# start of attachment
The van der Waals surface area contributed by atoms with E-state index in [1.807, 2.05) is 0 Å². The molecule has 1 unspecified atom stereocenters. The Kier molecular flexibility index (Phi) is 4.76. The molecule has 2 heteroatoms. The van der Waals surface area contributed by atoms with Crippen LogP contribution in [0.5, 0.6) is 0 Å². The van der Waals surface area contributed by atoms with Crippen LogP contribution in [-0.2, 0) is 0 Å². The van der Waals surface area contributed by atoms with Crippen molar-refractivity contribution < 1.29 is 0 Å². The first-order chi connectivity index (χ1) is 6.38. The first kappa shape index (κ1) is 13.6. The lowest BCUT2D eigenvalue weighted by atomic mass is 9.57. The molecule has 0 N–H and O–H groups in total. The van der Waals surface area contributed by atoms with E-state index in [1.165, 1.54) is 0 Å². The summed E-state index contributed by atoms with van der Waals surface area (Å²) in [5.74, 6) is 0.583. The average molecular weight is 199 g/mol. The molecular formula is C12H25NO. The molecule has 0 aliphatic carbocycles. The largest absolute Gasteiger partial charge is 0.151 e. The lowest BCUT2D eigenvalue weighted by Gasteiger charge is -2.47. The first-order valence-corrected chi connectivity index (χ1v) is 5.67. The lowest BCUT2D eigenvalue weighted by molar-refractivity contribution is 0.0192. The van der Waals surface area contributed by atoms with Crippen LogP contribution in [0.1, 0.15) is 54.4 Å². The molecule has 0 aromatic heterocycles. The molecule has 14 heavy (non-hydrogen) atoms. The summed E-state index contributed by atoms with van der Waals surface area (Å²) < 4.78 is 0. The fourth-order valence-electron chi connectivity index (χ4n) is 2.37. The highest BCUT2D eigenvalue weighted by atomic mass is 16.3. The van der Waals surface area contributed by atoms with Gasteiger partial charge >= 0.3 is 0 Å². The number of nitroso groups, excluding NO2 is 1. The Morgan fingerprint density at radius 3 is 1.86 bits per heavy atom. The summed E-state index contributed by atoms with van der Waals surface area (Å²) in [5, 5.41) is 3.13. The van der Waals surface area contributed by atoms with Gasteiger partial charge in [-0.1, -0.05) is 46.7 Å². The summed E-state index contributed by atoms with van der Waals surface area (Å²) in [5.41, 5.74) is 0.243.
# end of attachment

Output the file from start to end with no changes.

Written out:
The van der Waals surface area contributed by atoms with E-state index in [1.807, 2.05) is 0 Å². The molecule has 1 unspecified atom stereocenters. The Kier molecular flexibility index (Phi) is 4.76. The molecule has 2 heteroatoms. The van der Waals surface area contributed by atoms with Crippen LogP contribution in [0.5, 0.6) is 0 Å². The van der Waals surface area contributed by atoms with Crippen LogP contribution in [-0.2, 0) is 0 Å². The van der Waals surface area contributed by atoms with Crippen molar-refractivity contribution < 1.29 is 0 Å². The first-order chi connectivity index (χ1) is 6.38. The first kappa shape index (κ1) is 13.6. The lowest BCUT2D eigenvalue weighted by atomic mass is 9.57. The molecule has 0 N–H and O–H groups in total. The van der Waals surface area contributed by atoms with E-state index in [1.165, 1.54) is 0 Å². The summed E-state index contributed by atoms with van der Waals surface area (Å²) in [5.74, 6) is 0.583. The average molecular weight is 199 g/mol. The molecular formula is C12H25NO. The molecule has 0 aliphatic carbocycles. The largest absolute Gasteiger partial charge is 0.151 e. The lowest BCUT2D eigenvalue weighted by Gasteiger charge is -2.47. The first-order valence-corrected chi connectivity index (χ1v) is 5.67. The lowest BCUT2D eigenvalue weighted by molar-refractivity contribution is 0.0192. The van der Waals surface area contributed by atoms with Crippen LogP contribution in [0.1, 0.15) is 54.4 Å². The molecule has 0 aromatic heterocycles. The molecule has 14 heavy (non-hydrogen) atoms. The summed E-state index contributed by atoms with van der Waals surface area (Å²) < 4.78 is 0. The fourth-order valence-electron chi connectivity index (χ4n) is 2.37. The highest BCUT2D eigenvalue weighted by atomic mass is 16.3. The van der Waals surface area contributed by atoms with Gasteiger partial charge >= 0.3 is 0 Å². The number of nitroso groups, excluding NO2 is 1. The Morgan fingerprint density at radius 3 is 1.86 bits per heavy atom. The summed E-state index contributed by atoms with van der Waals surface area (Å²) in [5, 5.41) is 3.13. The van der Waals surface area contributed by atoms with Gasteiger partial charge in [-0.1, -0.05) is 46.7 Å². The summed E-state index contributed by atoms with van der Waals surface area (Å²) in [5.41, 5.74) is 0.243.